December 31, 2015.
Mother Nature, you’re not going to stop me I told myself, as I paced back and forth to warm myself up. I had just gotten off the bus from Stagecoach to Boulder, and I was determined to make use of my time. After all, I didn’t wake up at 7:30 for nothin’!
I made my way into the crowded building to sign up for a morning snowboarding class. The room was smaller than a college dorm and packed with people, whose irritation leeched from their presence. Everyone was impatient, tired, and freezing. The Puerto Rican family before me fussed over signing their children up for classes, the Chinese man who cut me in line took his sweet time purchasing some sort of deluxe ski package. And I, I was just tired of waiting on other people–waiting for them to finish getting ready in the morning, waiting for them to catch the bus, waiting for them to get over to Boulder.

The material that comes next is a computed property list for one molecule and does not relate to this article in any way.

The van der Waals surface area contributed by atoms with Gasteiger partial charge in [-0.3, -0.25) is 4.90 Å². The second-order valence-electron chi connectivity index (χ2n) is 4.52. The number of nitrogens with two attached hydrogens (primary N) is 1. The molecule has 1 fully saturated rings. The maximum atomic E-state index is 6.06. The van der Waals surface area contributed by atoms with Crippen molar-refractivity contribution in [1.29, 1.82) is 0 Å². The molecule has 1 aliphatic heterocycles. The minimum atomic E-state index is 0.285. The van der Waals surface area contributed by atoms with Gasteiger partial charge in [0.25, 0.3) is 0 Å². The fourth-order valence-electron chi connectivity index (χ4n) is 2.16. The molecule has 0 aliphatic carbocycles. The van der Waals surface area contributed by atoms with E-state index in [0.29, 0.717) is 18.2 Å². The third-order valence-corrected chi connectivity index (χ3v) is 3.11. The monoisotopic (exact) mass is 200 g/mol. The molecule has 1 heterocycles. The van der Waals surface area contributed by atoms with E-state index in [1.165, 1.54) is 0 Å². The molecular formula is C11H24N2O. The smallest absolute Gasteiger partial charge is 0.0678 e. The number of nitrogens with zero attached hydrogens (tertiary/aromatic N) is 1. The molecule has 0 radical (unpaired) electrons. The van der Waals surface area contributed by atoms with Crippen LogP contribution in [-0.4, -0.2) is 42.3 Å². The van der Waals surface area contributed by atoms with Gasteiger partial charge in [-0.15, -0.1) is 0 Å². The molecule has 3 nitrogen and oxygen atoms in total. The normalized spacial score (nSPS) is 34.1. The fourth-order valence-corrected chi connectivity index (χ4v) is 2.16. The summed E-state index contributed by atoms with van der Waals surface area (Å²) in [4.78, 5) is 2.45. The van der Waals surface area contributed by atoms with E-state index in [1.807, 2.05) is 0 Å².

So I was on my own. I successfully signed up for my snowboarding class, and made my way towards the other building to retrieve my gear. It’s going to be #gnarly! Quoted from my Instagram post. Frankly, I wasn’t all too interested in taking a class (plus, the price made me cringe, no doubt), but Mom figured it was a good deal: $175 for day ski lift pass, gear, and lessons, as compared to purchasing each individually ($110 child/$130 adult for day ski lift pass, $50 gear plus $15 helmet). I suppose it was a good deal, but I had brought my own gear, so paying $65 extra didn’t sound too attractive to me.
I had gone snowboarding in years past. I figured, the only way to get better…is to just wing it.